OBJECTIVE: The aim of this study was to examine the influence of immuno modulating agents like bromelain and trypsin (e.g. Wobenzym on granulocyte and monocyte functions in healthy volunteers and patients with disorders of the humoral immuno system X-linked agammaglobulinaemia (XLA) and common variable immuno deficiency (CVID) and to find out whether the unspecific immunity could be improved by these enzymes. METHODS: In a whole-blood assay kinetics of phagocytosis, respiratory burst and killing (PBK) were measured in blood samples incubated with and without bromelain and trypsin (B/T) using Candida albicans as target organism. The time-reaction curves were analysed determining their gradient (T1) and their onset (T2) as well as the half effect time (HET). RESULTS: Phagocytes from patients with XLA showed a significantly accelerated basal phagocytosis (reduction of HET by 24% p < 0.001) compared to healthy controls. After incubation with B/T (10 microg/ml each) speed of phagocytosis was nearly doubled (phagocyte activity p < 0.0001, Candida uptake p < 0.003), T2 of respiratory burst was reduced by 65 % (p < 0.0001) and killing was accelerated by 27% (p < 0.046). However, the maximal activities of all kinetics were not altered. Incubation of phagocytes from healthy controls with B/T accelerated phagocytosis to a level comparable to that of untreated phagocytes from patients with XLA and also accelerated reactive oxygen species (ROS) production (reduction of HET by 28%, p < 0.012). In contrast to phagocytes from patients with XLA, phagocytes of patients with CVID showed a similar stimulation by B/T like healthy controls. Further experiments with the single substances showed that bromelain was the active compound. CONCLUSION: Our data suggest, that bromelain possesses immuno stimulatory properties. Phagocytes of XLA patients appear to be particularly susceptible to this stimulation.

16. In vitro binding of Candida albicans yeast cells to human fibronectin.

Skerl KG, Calderone RA, Segal E, Sreevalsan T, Scheld WM.
Can J Microbiol. 1984 Feb;30(2):221-7. PMID: 6370399

The binding of Candida albicans yeast cells to human fibronectin (Fn), a major glycoprotein of mammalian cells, was studied using an in vitro assay. Adherence was quantitated in microtiter dishes coated with Fn to which radiolabeled yeast cells were added. Under optimum conditions of the assay, i.e., 1 mM CaCl2 and 70 micrograms Fn protein, approximately 40% of the radiolabeled yeast cells adhered to the Fn. Adherence to Fn was greater at 30 degrees C than at 4 degrees C and was greater with viable yeast cells than with heat-killed cells. Candida albicans (two strains) and C. tropicalis adhered to Fn to a greater extent than C. pseudotropicalis, C. krusei, or Saccharomyces cerevisiae. Pretreatment of C. albicans with chymotrypsin, pronase, or papain, but not pepsin, decreased adherence to Fn. Blocking experiments using mannan, sugars, or amino sugars were carried out by preabsorbing the Fn with each of the above-mentioned compounds. Candida mannan blocked adherence of C. albicans to Fn. The mannan effect was dose dependent. However, adherence of C. albicans to Fn was not significantly reduced by mannose, glucose, or several other sugars. The role of FN as a receptor for the binding of C. albicans yeast cells to buccal and vaginal epithelial cells was investigated also using an in vitro assay. We determined, using indirect fluorescent antibody techniques, that both buccal and vaginal epithelial cells possessed Fn. In addition, yeast cells, when pretreated with Fn, showed reduced adherence with buccal and vaginal cells when compared with nontreated cells. These studies may indicate a role for Fn in the adherence of C. albicans to buccal and vaginal epithelial cells.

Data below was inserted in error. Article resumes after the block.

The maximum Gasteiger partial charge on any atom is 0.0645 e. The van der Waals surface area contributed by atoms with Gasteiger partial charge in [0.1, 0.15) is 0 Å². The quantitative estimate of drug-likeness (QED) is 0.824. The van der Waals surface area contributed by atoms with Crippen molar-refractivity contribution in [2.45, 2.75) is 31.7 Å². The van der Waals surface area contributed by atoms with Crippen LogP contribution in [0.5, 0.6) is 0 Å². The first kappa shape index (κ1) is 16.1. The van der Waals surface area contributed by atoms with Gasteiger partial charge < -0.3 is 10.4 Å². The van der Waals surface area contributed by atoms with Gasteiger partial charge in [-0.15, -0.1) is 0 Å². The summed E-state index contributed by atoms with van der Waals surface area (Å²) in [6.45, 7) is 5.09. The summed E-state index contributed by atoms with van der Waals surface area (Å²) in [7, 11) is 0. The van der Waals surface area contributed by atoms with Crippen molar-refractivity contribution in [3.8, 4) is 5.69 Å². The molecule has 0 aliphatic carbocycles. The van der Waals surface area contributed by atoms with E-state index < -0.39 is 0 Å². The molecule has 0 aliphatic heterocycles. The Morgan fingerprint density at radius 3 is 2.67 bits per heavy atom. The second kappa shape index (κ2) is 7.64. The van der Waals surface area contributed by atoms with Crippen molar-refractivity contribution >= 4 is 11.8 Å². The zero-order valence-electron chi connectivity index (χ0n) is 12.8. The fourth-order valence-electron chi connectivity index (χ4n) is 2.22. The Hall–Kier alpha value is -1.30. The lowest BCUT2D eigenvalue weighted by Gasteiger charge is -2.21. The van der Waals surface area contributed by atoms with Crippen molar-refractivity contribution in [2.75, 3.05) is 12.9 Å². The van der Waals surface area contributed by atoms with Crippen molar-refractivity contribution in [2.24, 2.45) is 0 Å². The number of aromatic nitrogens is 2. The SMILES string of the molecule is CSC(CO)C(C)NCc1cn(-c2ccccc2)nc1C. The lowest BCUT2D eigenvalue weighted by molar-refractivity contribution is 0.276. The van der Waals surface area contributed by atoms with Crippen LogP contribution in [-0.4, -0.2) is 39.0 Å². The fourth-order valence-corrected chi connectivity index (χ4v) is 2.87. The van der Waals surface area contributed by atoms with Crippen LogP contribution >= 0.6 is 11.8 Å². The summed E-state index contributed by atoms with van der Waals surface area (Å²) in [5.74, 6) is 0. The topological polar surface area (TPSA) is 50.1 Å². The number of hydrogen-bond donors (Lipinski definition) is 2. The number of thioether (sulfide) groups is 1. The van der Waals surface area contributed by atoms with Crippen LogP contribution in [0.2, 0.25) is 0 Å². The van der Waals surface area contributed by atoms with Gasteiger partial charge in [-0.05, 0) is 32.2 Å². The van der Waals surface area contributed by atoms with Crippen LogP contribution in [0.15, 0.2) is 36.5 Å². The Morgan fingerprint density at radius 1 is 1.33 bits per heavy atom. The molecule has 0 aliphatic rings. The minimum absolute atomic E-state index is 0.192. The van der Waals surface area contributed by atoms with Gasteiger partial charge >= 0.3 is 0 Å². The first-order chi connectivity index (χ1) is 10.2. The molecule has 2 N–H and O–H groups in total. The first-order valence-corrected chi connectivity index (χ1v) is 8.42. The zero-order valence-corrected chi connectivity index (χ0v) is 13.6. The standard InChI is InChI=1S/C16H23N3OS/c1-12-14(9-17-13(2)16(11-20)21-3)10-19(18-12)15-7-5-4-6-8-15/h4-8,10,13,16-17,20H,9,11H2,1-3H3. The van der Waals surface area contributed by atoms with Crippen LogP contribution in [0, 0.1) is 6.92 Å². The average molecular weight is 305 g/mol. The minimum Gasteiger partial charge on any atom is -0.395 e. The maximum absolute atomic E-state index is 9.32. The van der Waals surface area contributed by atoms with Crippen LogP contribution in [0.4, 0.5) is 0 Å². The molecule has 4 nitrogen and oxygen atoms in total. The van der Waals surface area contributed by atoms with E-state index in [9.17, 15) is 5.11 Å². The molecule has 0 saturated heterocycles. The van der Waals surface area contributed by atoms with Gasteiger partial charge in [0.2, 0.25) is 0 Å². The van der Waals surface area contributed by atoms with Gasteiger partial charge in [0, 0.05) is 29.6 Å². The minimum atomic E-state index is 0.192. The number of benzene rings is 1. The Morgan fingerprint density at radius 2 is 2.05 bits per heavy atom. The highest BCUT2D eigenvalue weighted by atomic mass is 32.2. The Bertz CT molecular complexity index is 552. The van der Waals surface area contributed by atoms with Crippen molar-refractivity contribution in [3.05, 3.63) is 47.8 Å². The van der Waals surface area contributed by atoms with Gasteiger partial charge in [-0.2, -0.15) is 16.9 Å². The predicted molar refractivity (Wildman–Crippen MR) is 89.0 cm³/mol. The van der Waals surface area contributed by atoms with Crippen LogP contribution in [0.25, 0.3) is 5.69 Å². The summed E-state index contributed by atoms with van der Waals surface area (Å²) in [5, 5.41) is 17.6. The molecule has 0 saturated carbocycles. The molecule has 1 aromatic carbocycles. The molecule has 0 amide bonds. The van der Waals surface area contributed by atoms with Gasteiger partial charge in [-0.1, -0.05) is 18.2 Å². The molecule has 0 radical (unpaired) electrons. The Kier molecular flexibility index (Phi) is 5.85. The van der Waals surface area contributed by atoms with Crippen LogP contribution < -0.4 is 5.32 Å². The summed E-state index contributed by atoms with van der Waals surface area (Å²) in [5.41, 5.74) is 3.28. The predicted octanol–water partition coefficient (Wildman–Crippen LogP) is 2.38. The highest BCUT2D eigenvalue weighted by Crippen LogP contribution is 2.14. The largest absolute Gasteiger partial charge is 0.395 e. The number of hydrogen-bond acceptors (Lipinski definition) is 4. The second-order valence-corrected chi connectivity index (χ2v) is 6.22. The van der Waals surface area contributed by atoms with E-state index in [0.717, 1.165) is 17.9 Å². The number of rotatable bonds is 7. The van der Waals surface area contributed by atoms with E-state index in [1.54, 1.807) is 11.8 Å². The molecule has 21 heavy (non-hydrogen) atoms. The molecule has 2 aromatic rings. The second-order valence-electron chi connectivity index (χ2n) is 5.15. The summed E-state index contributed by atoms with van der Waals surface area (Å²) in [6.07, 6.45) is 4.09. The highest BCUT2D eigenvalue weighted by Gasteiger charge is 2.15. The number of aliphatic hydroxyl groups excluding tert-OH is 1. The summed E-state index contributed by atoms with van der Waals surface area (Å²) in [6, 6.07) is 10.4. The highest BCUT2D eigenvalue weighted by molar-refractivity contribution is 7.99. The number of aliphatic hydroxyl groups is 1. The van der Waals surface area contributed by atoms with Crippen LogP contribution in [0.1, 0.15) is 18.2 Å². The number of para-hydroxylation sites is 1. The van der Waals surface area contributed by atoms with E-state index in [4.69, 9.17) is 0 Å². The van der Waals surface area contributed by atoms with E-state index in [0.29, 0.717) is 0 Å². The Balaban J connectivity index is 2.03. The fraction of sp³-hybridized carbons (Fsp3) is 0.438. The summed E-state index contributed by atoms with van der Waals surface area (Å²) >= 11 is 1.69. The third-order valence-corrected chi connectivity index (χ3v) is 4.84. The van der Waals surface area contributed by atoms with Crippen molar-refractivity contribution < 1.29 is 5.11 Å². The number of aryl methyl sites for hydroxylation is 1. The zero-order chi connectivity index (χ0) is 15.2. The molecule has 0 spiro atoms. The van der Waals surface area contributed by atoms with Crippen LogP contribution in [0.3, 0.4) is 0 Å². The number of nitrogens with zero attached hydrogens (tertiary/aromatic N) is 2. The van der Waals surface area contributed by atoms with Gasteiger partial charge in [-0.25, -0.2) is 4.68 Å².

17. Characterization of Candida albicans adherence to human vaginal epithelial cells in vitro.
Infect Immun. 1983 Sep;41(3):1024-30.
Lee JC, King RD. PMID: 6350176

Certain environmental, physical, and biochemical aspects of Candida albicans adherence to human vaginal epithelial cells were characterized by using an in vitro radiometric adherence assay. Blastospores harvested from cultures grown at 25 degrees C adhered to vaginal epithelial cells in significantly greater numbers than did blastospores isolated from cultures grown at 37 degrees C. C. albicans viability was not essential for adherence, but severe methods used to kill the blastospores did reduce their attachment. The addition of sodium chloride, divalent cations, sugars, mannan, or mannoprotein to the assay had no effect on attachment. Pretreatment of the blastospores with detergents, salts, urea, glycosidases, lipase, or pepsin did not affect adherence, but treatment with reducing agents or five proteolytic enzymes did render C. albicans nonadherent. Cell wall fragments prepared from C. albicans, but not from Candida krusei, adhered to vaginal epithelial cells. Loss of adherence after the cell walls were treated with alpha-mannosidase or papain suggests that cell wall mannoprotein is an essential component of the C. albicans adhesin.